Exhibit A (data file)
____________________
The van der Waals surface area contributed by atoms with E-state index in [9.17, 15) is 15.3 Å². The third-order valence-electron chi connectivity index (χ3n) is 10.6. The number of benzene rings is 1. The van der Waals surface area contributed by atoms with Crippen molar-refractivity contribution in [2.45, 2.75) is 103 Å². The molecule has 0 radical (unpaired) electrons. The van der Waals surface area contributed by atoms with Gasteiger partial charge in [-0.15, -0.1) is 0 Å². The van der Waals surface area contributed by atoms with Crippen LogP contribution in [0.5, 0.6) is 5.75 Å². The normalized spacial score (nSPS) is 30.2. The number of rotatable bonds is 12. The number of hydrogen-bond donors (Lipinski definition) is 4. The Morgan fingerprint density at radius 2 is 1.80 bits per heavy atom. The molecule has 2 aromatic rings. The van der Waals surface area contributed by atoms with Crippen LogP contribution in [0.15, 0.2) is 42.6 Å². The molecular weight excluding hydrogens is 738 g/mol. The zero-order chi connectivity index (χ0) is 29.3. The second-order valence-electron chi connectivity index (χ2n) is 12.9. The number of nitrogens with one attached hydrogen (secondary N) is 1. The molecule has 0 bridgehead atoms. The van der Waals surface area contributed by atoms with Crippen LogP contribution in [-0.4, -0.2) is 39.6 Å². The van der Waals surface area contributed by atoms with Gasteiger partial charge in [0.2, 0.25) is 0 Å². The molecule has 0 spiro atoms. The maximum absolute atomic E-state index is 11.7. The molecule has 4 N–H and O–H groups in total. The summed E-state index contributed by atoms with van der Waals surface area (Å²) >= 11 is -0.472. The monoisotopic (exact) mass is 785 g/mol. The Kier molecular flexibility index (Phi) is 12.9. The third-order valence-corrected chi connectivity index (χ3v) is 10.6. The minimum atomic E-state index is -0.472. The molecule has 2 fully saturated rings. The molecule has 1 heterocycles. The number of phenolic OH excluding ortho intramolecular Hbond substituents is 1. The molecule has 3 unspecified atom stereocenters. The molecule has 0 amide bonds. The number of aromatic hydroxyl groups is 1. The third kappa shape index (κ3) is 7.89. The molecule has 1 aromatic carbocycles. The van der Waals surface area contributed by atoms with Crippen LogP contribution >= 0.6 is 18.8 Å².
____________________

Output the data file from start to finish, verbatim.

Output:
The van der Waals surface area contributed by atoms with E-state index in [9.17, 15) is 15.3 Å². The third-order valence-electron chi connectivity index (χ3n) is 10.6. The number of benzene rings is 1. The van der Waals surface area contributed by atoms with Crippen molar-refractivity contribution in [2.45, 2.75) is 103 Å². The molecule has 0 radical (unpaired) electrons. The van der Waals surface area contributed by atoms with Gasteiger partial charge in [-0.15, -0.1) is 0 Å². The van der Waals surface area contributed by atoms with Crippen LogP contribution in [0.5, 0.6) is 5.75 Å². The normalized spacial score (nSPS) is 30.2. The number of rotatable bonds is 12. The number of hydrogen-bond donors (Lipinski definition) is 4. The Morgan fingerprint density at radius 2 is 1.80 bits per heavy atom. The molecule has 2 aromatic rings. The van der Waals surface area contributed by atoms with Crippen LogP contribution in [0.15, 0.2) is 42.6 Å². The molecular weight excluding hydrogens is 738 g/mol. The zero-order chi connectivity index (χ0) is 29.3. The second-order valence-electron chi connectivity index (χ2n) is 12.9. The number of nitrogens with one attached hydrogen (secondary N) is 1. The molecule has 0 bridgehead atoms. The van der Waals surface area contributed by atoms with Crippen LogP contribution in [-0.4, -0.2) is 39.6 Å². The van der Waals surface area contributed by atoms with Gasteiger partial charge in [0.2, 0.25) is 0 Å². The molecule has 0 spiro atoms. The maximum absolute atomic E-state index is 11.7. The molecule has 4 N–H and O–H groups in total. The summed E-state index contributed by atoms with van der Waals surface area (Å²) >= 11 is -0.472. The monoisotopic (exact) mass is 785 g/mol. The Kier molecular flexibility index (Phi) is 12.9. The third-order valence-corrected chi connectivity index (χ3v) is 10.6. The minimum atomic E-state index is -0.472. The molecule has 2 fully saturated rings. The molecule has 1 heterocycles. The number of phenolic OH excluding ortho intramolecular Hbond substituents is 1. The molecule has 3 unspecified atom stereocenters. The molecule has 0 amide bonds. The number of aromatic hydroxyl groups is 1. The third kappa shape index (κ3) is 7.89. The molecule has 1 aromatic carbocycles. The van der Waals surface area contributed by atoms with Crippen LogP contribution >= 0.6 is 18.8 Å².